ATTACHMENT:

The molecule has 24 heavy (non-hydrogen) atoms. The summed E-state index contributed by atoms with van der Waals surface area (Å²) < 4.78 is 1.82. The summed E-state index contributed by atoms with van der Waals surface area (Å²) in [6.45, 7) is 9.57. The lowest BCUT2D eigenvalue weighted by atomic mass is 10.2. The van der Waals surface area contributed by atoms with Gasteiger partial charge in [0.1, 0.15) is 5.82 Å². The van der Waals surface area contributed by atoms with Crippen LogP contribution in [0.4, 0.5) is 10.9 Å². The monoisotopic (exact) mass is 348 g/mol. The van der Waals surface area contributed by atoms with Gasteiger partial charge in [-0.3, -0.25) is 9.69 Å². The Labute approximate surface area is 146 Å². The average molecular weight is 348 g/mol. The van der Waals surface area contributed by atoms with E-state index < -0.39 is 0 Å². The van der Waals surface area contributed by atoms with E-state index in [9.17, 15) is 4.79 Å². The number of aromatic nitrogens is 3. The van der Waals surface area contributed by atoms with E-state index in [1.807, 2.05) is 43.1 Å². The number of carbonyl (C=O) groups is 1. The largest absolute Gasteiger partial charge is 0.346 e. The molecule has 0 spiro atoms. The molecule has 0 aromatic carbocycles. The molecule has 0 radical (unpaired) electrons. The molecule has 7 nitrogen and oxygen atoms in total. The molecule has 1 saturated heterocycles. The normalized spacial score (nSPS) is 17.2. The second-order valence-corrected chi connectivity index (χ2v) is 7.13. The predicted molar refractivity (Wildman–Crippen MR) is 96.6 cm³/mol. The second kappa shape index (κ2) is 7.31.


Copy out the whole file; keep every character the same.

The molecule has 24 heavy (non-hydrogen) atoms. The summed E-state index contributed by atoms with van der Waals surface area (Å²) < 4.78 is 1.82. The summed E-state index contributed by atoms with van der Waals surface area (Å²) in [6.45, 7) is 9.57. The lowest BCUT2D eigenvalue weighted by atomic mass is 10.2. The van der Waals surface area contributed by atoms with Gasteiger partial charge in [0.1, 0.15) is 5.82 Å². The van der Waals surface area contributed by atoms with Crippen LogP contribution in [0.4, 0.5) is 10.9 Å². The monoisotopic (exact) mass is 348 g/mol. The van der Waals surface area contributed by atoms with Gasteiger partial charge in [-0.3, -0.25) is 9.69 Å². The Labute approximate surface area is 146 Å². The average molecular weight is 348 g/mol. The van der Waals surface area contributed by atoms with E-state index < -0.39 is 0 Å². The van der Waals surface area contributed by atoms with E-state index in [9.17, 15) is 4.79 Å². The number of aromatic nitrogens is 3. The van der Waals surface area contributed by atoms with E-state index in [1.807, 2.05) is 43.1 Å². The number of carbonyl (C=O) groups is 1. The largest absolute Gasteiger partial charge is 0.346 e. The molecule has 0 spiro atoms. The molecule has 0 aromatic carbocycles. The molecule has 0 radical (unpaired) electrons. The molecule has 7 nitrogen and oxygen atoms in total. The molecule has 1 saturated heterocycles. The normalized spacial score (nSPS) is 17.2. The second-order valence-corrected chi connectivity index (χ2v) is 7.13. The predicted molar refractivity (Wildman–Crippen MR) is 96.6 cm³/mol. The second kappa shape index (κ2) is 7.31.